Designing Cowboy Gardens
The western style garden shows two influences, that of native plants and the antiques of early America.
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By Maureen Gilmer
DIY--Do It Yourself Network
Visions of the Old West are filled with cowboys and cattle drives, wood frame farmhouses and log cabins. We who love all that is western surround ourselves with the art, artifact and architecture that has epitomized this golden era of America's youth. Yet rarely is that romance taken into the garden to extend this ambiance.
The western style garden responds to two influences, that of native plants and the antiques of early America. The plants are those found from Montana south to Texas and west to California. Their names come up time and again in cowboy songs and poems.
The Texas bluebonnet is the lupine of California. Oklahoma redbuds and osage orange, mesquite and cottonwood are familiar to anyone who has read the classics. Even the prickly pear and jumping cholla are entrenched in our folklore and belong in this garden as well.
The Old West garden is as simple as the wild land it came from. There is no room for fussy plantings because the West was a place of brutal reality. The western redbud, (Cercis occidentalis) is a fabulous tree for ranch or home. It bursts into bloom in early spring cloaked in magenta pea-shaped flowers. These yield to lovely, round, heart-shaped leaves that turn sunset colors early in the fall. Touchy about root disturbance, they adapt well to gardens provided there is adequate drainage.
If you look closely at the blossom of lupine wildflowers, you'll notice they are shaped just like those of redbud. It's because they both fall into the pea family of legumes. These plants don't require soil nitrogen because they obtain it from the atmosphere — a most unique characteristic. As a result, they thrive in less than ideal soils of the arid West where other nitrogen-needy plants don't stand a chance.
Prickly pear cactus, (Opuntia) is about as western as you can get. With hundreds of different varieties, it's difficult to tell them apart. But some native to North America can range north into Utah, proving their cold-hardiness. The Mexicans carved saddle trees out of the trunks of old cactus trees but the wood was so soft they had to make the horn much larger than the American saddle for added strength.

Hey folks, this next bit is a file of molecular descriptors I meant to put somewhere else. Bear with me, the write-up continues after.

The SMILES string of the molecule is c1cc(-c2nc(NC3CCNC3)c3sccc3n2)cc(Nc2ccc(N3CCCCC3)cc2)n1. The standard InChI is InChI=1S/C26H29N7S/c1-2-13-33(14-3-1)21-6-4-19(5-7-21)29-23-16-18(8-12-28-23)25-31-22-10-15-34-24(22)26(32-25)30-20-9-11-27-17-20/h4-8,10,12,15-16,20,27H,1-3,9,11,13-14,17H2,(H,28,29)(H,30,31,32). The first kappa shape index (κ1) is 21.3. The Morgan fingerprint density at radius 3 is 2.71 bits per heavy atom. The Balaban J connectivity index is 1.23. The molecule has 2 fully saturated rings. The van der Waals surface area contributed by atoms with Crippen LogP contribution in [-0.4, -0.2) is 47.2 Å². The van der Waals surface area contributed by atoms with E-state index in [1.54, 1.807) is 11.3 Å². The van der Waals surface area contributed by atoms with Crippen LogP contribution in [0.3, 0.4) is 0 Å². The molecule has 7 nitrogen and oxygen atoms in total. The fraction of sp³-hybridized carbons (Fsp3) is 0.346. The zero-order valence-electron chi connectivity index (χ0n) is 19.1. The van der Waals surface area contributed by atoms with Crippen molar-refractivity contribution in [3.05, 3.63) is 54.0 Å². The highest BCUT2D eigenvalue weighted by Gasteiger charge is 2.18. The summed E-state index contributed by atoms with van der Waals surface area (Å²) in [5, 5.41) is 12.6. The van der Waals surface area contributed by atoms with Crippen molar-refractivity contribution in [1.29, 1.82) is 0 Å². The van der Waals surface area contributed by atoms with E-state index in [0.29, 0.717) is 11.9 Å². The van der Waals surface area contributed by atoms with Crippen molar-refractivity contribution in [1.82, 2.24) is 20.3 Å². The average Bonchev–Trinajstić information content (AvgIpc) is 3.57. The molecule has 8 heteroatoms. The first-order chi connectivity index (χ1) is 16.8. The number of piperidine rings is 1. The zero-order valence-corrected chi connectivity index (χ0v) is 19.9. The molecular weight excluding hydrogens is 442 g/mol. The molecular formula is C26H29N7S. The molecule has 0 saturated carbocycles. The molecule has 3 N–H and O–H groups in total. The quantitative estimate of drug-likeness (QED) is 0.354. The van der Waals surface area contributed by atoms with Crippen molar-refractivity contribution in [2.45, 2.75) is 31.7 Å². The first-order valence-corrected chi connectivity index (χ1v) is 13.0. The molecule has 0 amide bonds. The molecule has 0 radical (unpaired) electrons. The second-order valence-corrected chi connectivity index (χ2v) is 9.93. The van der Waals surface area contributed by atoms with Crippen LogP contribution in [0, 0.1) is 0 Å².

The best way to collect prickly pear is to take cuttings of those growing close to you. These have proved their adaptability. There are round paddles and longer flat ones known as "cow's tongue." Cylindrical, cigar-shaped prickly pear are cholla, which bear the most wicked spines of all.
But when these cacti bloom they are incredibly beautiful and the fruit that ripens in summer is delectable. To harvest the fruit use a pair of barbecue tongs to break it off, then hold over a stove flame to burn off the thorns and painful microscopic glochids.
The cowboy garden enjoys art just as any other style. The quintessential decoration is an old wagon wheel, which can still be found at antique dealers. Stout buckboard wheels and delicate buggy wheels each contribute a slightly different look. Even hubs of very large wheels make super stools or pedestals for potted plants.
Split rail fences are the uniform boundaries of the Old West beyond the ubiquitous barbed wire. Hand split rails or lodgepole pines produce a charming, rustic character whether you use two rails or three. Even if you use just a single span flanking a gate, the effect is unmistakably western.
(Maureen Gilmer is a horticulturist and host of Weekend Gardener on DIY-Do It Yourself Network. E-mail her firstname.lastname@example.org. For more information, visit www.moplants.com or www.DIYnet.com. Distributed by Scripps Howard News Service.)
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